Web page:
4. 4. leading to it. However, sampling based profiling has lower runtime overhead than VM-based profiling. Dynamic optimization systems using sample based profiling rely on phase detection to detect change in code working set and change in performance characteristics that can affect optimization strategies. Phase detection techniques can be classified into two categories: Global Phase Detection (GPD) [8 ] and Local Phase Detection (LPD) [9 ][10]. In GPD, program characteristics are computed by taking into account information from all regions that executed during the profiled interval. Hence, it is sensitive to sampling period, interval size and thresholds used in the phase detector. LPD can detect phase change more accurately than GPD because the scope of phase detection is reduced to a small code region, such as a basic block, a loop, or a procedure. Commonly use LPD methods include region monitoring based [10] and trace compilation [9]. Table 1 compares these optimization systems. Details of each optimization system are described below. Note that all of these optimization systems are for single- core platforms, except that the ADORE system runs the optimizer and the user application code on separate cores.  Dynamo [1] is a software dynamic optimization system that is capable of transparently improving the performance of a native instruction stream as it executes on the processor. The input native instruction stream to Dynamo can be dynamically generated (by a JIT for example), or it can come from the execution of a statically compiled native binary. Dynamo focuses its efforts on optimization opportunities that tend to manifest only at runtime. Experimental results demonstrate that even statically optimized native binaries can be accelerated by Dynamo. For example, the average performance of -O optimized SpecInt95 benchmark binaries created by the HP product C compiler is improved to a level comparable to their -O4 optimized version running without Dynamo. The performance advantage of Dynamo in such case is not surprising because it was compared with compile-time static optimizations, which usually lack runtime information to generate code with good performance. Since Dynamo relies on VM-based profiling and runtime emulation of the program execution, its runtime overhead could be high.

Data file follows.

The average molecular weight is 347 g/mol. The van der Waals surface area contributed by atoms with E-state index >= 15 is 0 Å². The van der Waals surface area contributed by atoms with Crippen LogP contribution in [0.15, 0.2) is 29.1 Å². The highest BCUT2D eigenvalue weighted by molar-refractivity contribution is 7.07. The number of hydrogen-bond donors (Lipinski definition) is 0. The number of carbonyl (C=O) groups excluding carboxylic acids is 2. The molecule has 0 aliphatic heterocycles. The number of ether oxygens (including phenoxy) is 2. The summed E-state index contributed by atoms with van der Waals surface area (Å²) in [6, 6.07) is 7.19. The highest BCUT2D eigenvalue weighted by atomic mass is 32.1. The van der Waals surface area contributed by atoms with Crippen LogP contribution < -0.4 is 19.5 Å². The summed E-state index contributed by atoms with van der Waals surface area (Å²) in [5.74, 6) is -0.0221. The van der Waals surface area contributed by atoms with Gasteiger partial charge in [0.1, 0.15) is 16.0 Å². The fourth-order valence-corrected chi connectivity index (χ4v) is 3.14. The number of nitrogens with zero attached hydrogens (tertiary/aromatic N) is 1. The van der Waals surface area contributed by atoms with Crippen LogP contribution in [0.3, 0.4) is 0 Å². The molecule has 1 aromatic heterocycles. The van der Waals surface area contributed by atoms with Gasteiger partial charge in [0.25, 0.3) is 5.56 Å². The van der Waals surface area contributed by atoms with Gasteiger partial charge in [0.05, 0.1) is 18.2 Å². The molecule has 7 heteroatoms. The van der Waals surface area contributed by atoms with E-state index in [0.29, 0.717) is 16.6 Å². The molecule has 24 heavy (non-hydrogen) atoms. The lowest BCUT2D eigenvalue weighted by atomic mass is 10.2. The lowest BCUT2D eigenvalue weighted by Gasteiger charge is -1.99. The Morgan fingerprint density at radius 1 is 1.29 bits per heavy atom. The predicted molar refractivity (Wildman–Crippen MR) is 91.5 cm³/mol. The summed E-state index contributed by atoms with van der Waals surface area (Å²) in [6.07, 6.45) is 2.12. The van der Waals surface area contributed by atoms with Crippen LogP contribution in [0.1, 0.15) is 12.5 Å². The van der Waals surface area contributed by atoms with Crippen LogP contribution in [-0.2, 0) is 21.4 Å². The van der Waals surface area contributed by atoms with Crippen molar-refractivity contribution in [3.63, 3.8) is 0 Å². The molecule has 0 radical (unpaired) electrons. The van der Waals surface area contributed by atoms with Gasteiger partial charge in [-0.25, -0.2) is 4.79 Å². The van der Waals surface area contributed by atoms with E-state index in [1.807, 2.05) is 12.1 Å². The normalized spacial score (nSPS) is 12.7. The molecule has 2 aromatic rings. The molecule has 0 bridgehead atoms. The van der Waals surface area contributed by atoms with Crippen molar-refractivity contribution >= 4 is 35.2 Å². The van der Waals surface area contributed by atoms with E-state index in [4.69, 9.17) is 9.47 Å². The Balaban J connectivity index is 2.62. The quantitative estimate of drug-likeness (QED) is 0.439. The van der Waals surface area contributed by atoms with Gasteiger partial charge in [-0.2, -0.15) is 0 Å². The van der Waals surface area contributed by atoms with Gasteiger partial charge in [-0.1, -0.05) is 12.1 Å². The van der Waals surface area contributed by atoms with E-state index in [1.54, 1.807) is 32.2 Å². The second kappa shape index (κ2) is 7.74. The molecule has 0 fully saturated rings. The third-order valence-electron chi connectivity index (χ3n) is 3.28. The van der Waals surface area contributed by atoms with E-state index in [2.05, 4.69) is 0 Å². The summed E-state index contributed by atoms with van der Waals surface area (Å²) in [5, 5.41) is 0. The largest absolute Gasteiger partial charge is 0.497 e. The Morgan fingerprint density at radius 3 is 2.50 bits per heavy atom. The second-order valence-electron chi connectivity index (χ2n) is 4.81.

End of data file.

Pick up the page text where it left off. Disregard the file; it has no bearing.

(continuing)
5. 5.  DynamoRIO [2] is a framework, extended from Dynamo, for implementing dynamic analyses and optimizations. It provides an interface for building external modules, or clients, for the DynamoRlO dynamic code modification system. This interface abstracts away many low-level details of the DynamoRlO runtime system while exposing a simple yet efficient API. This is achieved by restricting optimization units to linear streams of code and using adaptive levels of detail for representing instructions. The interface is not restricted to optimization and can be used for instrumentation, profiling, dynamic translation, etc. DynamoRIO also implements several optimizations. These improve the performance of some applications by 12% on average, relative to native execution. Since DynamoRIO is intended to be a analysis and instrumental tool, it uses expensive software instrumentation based profiling and interpreter for emulation.